Friday, September 01, 2006

Iraq at a glance

There is no denying important progress in Iraq, despite difficult circumstances.

CAMP AL QA’IM — When Iraqi Soldiers and Policemen here are wounded in combat, they used to rely on U.S. service members to patch up their wounds. Not any longer.

Twenty Iraqi Soldiers and Police officers serving near the Iraqi-Syrian border graduated from a combat medical course earlier this month, enabling them to now provide their own emergency care.
The AP:
"We need our lives back. For us, it's OK, we can deal. But our children cannot do this," said one man in his mid-30s as his young son ran around the home wearing an oversized helmet borrowed from a Marine. The man asked not to be named for fear of insurgent reprisal.

Some residents, long accustomed to Marines dropping by at odd hours, casually try to continue what they were doing. On one recent patrol, a family watched televised reports on a car bombing in Baghdad earlier that day. In a neighboring home, a heavyset man encouraged the Marines to watch the World Cup in his bedroom _ in part so that he, too, could catch the last minutes of a match.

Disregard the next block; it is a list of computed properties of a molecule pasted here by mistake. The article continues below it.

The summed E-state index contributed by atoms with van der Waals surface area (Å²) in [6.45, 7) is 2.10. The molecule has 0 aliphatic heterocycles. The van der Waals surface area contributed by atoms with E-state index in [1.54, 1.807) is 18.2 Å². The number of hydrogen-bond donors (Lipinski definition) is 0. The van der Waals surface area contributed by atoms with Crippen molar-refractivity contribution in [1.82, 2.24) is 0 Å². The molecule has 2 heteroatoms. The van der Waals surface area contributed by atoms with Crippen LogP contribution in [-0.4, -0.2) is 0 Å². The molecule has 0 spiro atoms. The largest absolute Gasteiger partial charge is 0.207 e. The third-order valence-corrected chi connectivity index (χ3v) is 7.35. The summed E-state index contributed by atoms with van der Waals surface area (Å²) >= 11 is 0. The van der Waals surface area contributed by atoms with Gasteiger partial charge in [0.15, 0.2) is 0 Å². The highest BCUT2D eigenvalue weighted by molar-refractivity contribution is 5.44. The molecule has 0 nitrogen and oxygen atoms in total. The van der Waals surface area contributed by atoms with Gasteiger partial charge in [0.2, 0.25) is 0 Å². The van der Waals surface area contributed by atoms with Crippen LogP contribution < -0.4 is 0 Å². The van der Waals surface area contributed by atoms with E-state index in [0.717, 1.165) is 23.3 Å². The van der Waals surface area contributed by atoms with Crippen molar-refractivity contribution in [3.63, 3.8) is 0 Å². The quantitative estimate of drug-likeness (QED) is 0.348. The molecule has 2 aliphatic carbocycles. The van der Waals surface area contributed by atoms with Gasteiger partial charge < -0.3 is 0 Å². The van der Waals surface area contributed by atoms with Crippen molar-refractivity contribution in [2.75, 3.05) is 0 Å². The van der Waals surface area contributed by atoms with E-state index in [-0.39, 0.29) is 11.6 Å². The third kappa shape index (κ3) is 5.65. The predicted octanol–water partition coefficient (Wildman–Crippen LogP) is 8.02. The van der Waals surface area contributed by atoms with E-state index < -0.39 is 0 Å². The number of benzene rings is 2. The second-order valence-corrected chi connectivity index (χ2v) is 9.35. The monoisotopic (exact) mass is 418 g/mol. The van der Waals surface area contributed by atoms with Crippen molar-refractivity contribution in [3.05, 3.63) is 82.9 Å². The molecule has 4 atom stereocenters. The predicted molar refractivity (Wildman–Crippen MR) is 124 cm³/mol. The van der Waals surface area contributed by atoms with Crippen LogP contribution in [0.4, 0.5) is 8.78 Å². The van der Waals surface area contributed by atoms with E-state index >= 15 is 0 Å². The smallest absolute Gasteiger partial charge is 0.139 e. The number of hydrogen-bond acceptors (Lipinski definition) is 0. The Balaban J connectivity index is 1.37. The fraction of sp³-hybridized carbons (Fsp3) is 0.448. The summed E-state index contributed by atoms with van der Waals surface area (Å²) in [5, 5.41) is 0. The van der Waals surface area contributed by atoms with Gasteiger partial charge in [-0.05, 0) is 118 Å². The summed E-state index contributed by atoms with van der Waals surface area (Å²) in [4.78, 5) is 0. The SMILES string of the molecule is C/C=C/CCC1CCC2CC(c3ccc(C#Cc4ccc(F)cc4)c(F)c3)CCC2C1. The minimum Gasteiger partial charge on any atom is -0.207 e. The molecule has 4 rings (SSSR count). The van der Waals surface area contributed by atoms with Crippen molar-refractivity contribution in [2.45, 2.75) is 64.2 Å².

However, the security situation in Baghdad may be degrading after some improvement. The Los Angeles Times:
BAGHDAD — Rockets slammed into buildings, bombs exploded on the streets and mortar rounds fell from the sky before nightfall Thursday in an apparently coordinated strike on this capital that killed at least 54 people and injured 196, authorities said.

The attacks, which occurred as residents were returning home on the eve of the weekly Islamic holy day, struck a broad swath of largely Shiite Muslim districts in east Baghdad, immediately raising suspicions of sectarian motives in this deeply divided city.

The arsenal unleashed on the civilian targets included at least four Katyusha rockets, two car bombs, two roadside bombs and a pair of mortar shells, police sources said. All detonated during a 25-minute period beginning at 6:05 p.m.
Present troop strength is higher (140,000) than at any point since January, Reuters.

Then this from Azzaman:
Anti-U.S. rebels still have the upper hand in the northern city of Mosul despite the return of U.S. army patrols and the dispatch of reinforcements by the government in Baghdad.

Iraqi police and U.S. patrols are repeatedly fired and many residents do not venture out even during daytime.

Certain quarters are no-go areas for both U.S. Marines and Iraqi police, forcing many of their residents to leave.

The industrial quarter or Sinaa has turned into an insurgent haven. Most of the factories and workshops owners are reported to have fled the area.

Gangs and criminals are wreaking havoc in the city. In the absence of security, they can apparently do whatever they want with impunity.


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